2017 Genesis G90 First Review
Here's what we don't know: The starting price for the 2017 Genesis G90. That's still a few weeks away -- the all-new full-size luxury sedan will arrive in September -- but we'd bet that it's going to start just above or just below $70,000. If you're badge-agnostic, that makes the G90 a value compared to such European standbys as the BMW 7 Series, Mercedes-Benz S-Class and Audi A8.
And here's what we do know: The flagship vehicle for Hyundai's new luxury division -- think Honda/Acura, Toyota/Lexus, Nissan/Infiniti and Hyundai/Genesis -- fits the Korean carmaker nicely against the Japanese luxury makes, and even scores a few stings against the old luxury guard from Germany as well.
Power, performance and pleasure
Essentially, two versions of the 2017 Genesis G90 are available, distinguished mainly by their engines. The G90 3.3T Premium model gets its healthy thrust from a 365-horsepower twin-turbocharged 3.3-liter V6 that rolls out 376 lb-ft of torque and first-class acceleration from 1,300-4,500 rpm, which is just a nudge off idle.
Redundant (and pricier) except for the wealthy who must have a V8 or a chauffeur, the Genesis G90 5.0 Ultimate is notable not so much for its 420-horsepower V8, but for the thimbleful of standard equipment it comes with that's unavailable to a 3.3T Premium buyer or lease-holder. The good news is, you don't really need any of it: full LED headlights, plus a slew of rear-seat enhancements including reclining, power-adjustable, ventilated seating and rear-seat illuminated vanity mirrors.
Rear- and all-wheel drive offered
Both versions of the new G90 come in rear-wheel drive, with all-wheel drive available as an option. A luxury-smooth and sport-quick shifting electronic 8-speed automatic (with paddle shifters) is the standard transmission. The city/highway fuel economy between the two engines is comparable -- 17/24 for the twin-turbo V6 (both rear-drive and all-wheel drive), with the V8 coming in at 16/24 for the rear-drive version and 15/23 for the all-wheel drive. None of these fuel economy numbers, however, give the G90 any bragging rights versus its competition.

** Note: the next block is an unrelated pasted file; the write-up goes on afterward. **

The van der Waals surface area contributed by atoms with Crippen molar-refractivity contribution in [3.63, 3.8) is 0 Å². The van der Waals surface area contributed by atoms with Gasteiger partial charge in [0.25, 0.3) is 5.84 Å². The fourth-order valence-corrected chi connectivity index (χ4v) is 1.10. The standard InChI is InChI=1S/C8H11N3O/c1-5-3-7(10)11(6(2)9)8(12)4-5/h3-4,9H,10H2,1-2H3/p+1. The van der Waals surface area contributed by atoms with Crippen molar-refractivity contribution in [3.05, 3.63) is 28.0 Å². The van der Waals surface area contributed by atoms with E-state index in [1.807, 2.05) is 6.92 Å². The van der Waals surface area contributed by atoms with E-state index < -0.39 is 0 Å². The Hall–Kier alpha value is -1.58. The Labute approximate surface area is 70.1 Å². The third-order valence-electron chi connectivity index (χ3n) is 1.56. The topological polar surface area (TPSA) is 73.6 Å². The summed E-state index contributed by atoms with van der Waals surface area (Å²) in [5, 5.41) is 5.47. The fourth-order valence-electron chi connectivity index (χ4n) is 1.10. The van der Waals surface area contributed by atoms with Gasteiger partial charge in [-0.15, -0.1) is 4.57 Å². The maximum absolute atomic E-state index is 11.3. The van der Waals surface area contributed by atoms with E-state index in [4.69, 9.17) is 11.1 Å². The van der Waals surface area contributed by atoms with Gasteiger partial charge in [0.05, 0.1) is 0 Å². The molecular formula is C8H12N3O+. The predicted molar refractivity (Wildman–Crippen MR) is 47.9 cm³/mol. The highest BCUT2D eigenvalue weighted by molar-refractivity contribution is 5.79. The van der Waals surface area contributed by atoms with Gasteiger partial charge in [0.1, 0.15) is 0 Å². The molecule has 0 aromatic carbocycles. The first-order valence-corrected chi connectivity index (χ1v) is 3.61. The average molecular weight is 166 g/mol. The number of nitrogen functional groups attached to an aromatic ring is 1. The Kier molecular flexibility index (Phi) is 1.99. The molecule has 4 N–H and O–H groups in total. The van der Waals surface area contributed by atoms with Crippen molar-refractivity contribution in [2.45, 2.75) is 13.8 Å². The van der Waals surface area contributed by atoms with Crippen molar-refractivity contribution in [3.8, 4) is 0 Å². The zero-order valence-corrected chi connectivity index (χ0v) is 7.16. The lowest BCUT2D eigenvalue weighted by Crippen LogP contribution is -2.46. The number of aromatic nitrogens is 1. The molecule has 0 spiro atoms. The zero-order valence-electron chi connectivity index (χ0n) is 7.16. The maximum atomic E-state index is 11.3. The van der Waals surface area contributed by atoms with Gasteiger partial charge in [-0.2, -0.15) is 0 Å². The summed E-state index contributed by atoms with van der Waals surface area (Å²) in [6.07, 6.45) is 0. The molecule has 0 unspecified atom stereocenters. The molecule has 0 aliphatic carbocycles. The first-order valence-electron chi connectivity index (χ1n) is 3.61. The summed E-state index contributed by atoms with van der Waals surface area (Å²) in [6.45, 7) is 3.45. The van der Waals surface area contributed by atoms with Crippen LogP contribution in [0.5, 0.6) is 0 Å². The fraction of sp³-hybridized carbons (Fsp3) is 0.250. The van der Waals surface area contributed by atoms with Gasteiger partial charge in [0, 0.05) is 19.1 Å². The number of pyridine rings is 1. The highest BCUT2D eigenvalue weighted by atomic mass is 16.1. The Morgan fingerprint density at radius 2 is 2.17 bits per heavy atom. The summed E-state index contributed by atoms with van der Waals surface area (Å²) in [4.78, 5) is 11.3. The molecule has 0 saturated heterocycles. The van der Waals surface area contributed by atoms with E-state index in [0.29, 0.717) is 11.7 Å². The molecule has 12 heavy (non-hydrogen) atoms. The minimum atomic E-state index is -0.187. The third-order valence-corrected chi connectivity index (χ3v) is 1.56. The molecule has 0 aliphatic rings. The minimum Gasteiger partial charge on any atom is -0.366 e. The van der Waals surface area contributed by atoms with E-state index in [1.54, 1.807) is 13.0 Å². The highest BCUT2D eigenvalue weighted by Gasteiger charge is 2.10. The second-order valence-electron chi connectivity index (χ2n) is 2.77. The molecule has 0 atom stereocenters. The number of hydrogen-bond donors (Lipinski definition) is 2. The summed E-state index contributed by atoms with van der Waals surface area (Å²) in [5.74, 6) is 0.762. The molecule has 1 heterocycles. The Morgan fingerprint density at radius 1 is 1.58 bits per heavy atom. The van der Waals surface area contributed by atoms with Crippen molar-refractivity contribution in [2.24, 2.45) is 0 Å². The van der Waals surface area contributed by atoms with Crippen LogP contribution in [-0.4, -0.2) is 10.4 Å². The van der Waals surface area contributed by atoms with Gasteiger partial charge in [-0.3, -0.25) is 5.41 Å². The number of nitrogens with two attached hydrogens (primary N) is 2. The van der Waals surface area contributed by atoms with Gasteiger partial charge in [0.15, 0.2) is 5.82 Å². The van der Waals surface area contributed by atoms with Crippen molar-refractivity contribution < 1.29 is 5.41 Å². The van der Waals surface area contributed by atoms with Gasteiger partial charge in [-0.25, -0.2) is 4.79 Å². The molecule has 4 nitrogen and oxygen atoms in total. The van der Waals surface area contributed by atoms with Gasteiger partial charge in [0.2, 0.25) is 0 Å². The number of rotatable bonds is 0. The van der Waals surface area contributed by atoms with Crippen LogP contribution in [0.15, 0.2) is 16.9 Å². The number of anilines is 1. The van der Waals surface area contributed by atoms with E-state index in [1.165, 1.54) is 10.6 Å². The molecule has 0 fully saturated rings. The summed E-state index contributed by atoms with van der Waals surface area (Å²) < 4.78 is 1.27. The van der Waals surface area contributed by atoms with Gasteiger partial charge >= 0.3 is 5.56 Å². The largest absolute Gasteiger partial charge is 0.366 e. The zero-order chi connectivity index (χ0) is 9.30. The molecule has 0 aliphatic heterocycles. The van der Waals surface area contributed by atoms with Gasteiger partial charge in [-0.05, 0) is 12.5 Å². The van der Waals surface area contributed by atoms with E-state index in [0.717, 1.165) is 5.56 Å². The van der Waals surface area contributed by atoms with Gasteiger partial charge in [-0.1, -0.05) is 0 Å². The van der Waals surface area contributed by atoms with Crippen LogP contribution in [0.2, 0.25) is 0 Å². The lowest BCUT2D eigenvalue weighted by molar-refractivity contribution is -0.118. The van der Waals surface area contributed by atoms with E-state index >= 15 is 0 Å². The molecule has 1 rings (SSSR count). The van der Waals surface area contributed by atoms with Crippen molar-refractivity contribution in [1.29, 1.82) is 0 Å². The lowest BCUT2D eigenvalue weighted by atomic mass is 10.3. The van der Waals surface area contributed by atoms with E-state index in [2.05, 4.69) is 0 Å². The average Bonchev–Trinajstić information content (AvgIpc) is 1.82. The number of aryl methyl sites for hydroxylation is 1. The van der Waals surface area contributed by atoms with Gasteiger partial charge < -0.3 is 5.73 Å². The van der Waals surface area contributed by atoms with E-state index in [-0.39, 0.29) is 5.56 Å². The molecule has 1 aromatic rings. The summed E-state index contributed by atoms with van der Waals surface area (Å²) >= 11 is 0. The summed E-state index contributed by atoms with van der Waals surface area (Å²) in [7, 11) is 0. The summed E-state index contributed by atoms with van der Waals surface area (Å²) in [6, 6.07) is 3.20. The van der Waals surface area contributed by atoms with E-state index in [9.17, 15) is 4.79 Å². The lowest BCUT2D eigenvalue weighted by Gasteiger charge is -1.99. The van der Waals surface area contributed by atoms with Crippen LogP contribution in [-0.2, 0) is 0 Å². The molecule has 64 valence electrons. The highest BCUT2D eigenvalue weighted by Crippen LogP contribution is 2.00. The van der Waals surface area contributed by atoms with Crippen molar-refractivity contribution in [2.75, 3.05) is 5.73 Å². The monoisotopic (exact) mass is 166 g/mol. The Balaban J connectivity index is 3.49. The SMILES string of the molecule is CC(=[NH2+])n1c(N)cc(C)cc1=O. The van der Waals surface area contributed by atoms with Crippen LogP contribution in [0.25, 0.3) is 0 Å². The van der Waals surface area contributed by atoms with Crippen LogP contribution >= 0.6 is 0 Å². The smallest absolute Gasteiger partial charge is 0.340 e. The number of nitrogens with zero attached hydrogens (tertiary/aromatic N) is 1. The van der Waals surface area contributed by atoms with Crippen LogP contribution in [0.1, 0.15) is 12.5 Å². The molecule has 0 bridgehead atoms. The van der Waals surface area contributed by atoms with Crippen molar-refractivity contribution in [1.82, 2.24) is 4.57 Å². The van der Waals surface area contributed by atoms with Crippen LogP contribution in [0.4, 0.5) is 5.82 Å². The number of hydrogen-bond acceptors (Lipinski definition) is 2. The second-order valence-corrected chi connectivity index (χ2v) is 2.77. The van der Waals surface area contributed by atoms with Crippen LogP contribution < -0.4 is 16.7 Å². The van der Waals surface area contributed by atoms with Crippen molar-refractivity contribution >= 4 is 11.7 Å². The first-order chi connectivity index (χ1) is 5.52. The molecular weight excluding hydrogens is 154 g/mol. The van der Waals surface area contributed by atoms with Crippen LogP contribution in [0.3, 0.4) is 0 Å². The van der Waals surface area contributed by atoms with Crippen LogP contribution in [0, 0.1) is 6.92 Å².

To control ride and handling duties, the front and rear multilink suspension setup enjoys the added poise and performance benefits of Genesis Adaptive Control Suspension with electronic damping control. If you want to fine tune the G90's suspension, shift patterns, steering and throttle response, driver-selectable Intelligent Drive Mode gives you four driving profiles to choose from -- Eco, Smart, Sport and Individual (which encourages you customize driving inputs ever further). Honestly, however, the default Smart mode will serve you best as it quickly "learns" your driving style of the moment and sets up the G90 follow your lead. In a manner befitting a true luxury sedan, the G90's brakes respond immediately and effectively, without a hint of hesitation or drama.
Style, substance and safety
Shaped with the strength of Hyundai's European luxury design team -- Peter Schreyer and Luc Donckerwolke -- behind it, the new G90 looks the part of a luxury sedan on the road and valet parked among its peers. Inside the G90, the outside world has a tough time getting in, and the quietude allows normal conversation between the front seats and rear seats without undue interference from road noise or wind noise. The driver's outward vision is very good in all directions, and changing lanes is easy for such a large car.
Standard Nappa leather ( an option on a Mercedes-Benz S550) covers the G90 seats, dash and door trim, though the glossy finish on the wood trim detracts from the warmth of the interior. Legroom and headroom are generous in both rows of the G90, though if you have long, long legs, you'll notice that the rear-seat toe room in the footwell is blocked like a bulkhead seat on an airplane.
Technically a 5-seater, the rear center armrest folds down to give rear passengers controls for audio and climate control. Other standard G90 interior features include heated/ventilated front seats (22-way power-adjustable for the driver, 16-way for the passenger), a 17-speaker Lexicon surround-sound audio system, a wide-screen 12.3-inch high-res infotainment display and hard-drive navigation, and heated outboard rear seats. That's it for the quick list, but you really should pore over the seemingly endless list of standard driver/passenger comfort and convenience features that every G90 gets. About the only obvious things you won't find (yet) are massaging seats and Apple CarPlay/Android Auto compatibility.
Long list of driver assists
Standard safety features are another powerhouse positive that the new G90 has to offer at its price. Again, the list of standard features is long and comprehensive, but highlights include automatic emergency braking with pedestrian detection; smart blind spot detection (applies the left or right brake to prevent a collision due to an unwise lane-change attempt); 360-degree and multi-view cameras; two levels of lane-keeping assist, and smart cruise control with full stop-and-go capability.
Like the successful Hyundai Genesis before it (now transformed as the Genesis G80), the 2017 Genesis G90 is an achievement. Both are legitimate luxury sedans, loaded to the grilles with features and priced to keep movin'-up Hyundai drivers in the family and attract value-centric luxury buyers who crave equipment above all else. The new G90 hasn't replaced or rewritten the rules of what it means to be a luxury sedan, but it has brought a plenty sharp knife to the knife fight.